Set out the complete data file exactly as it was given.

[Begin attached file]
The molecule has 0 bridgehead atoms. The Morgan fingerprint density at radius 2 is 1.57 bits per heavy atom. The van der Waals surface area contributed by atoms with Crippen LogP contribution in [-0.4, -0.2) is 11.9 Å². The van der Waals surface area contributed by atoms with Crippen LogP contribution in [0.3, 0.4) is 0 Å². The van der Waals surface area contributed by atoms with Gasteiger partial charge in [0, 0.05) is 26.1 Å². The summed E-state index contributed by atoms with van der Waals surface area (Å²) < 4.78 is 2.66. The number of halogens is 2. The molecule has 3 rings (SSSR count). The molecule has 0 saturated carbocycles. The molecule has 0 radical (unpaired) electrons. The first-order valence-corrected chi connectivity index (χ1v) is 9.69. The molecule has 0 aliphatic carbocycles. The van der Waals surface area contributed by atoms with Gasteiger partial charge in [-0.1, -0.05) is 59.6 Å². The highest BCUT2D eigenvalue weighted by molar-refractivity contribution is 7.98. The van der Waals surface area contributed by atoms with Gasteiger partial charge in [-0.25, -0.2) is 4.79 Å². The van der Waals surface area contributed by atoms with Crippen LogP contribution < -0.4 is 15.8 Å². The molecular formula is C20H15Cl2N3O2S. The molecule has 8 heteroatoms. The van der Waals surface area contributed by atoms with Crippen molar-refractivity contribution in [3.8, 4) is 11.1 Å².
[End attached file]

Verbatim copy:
The molecule has 0 bridgehead atoms. The Morgan fingerprint density at radius 2 is 1.57 bits per heavy atom. The van der Waals surface area contributed by atoms with Crippen LogP contribution in [-0.4, -0.2) is 11.9 Å². The van der Waals surface area contributed by atoms with Crippen LogP contribution in [0.3, 0.4) is 0 Å². The van der Waals surface area contributed by atoms with Gasteiger partial charge in [0, 0.05) is 26.1 Å². The summed E-state index contributed by atoms with van der Waals surface area (Å²) < 4.78 is 2.66. The number of halogens is 2. The molecule has 3 rings (SSSR count). The molecule has 0 saturated carbocycles. The molecule has 0 radical (unpaired) electrons. The first-order valence-corrected chi connectivity index (χ1v) is 9.69. The molecule has 0 aliphatic carbocycles. The van der Waals surface area contributed by atoms with Gasteiger partial charge in [-0.1, -0.05) is 59.6 Å². The highest BCUT2D eigenvalue weighted by molar-refractivity contribution is 7.98. The van der Waals surface area contributed by atoms with Gasteiger partial charge in [-0.25, -0.2) is 4.79 Å². The van der Waals surface area contributed by atoms with Crippen LogP contribution < -0.4 is 15.8 Å². The molecular formula is C20H15Cl2N3O2S. The molecule has 8 heteroatoms. The van der Waals surface area contributed by atoms with Crippen molar-refractivity contribution in [3.8, 4) is 11.1 Å².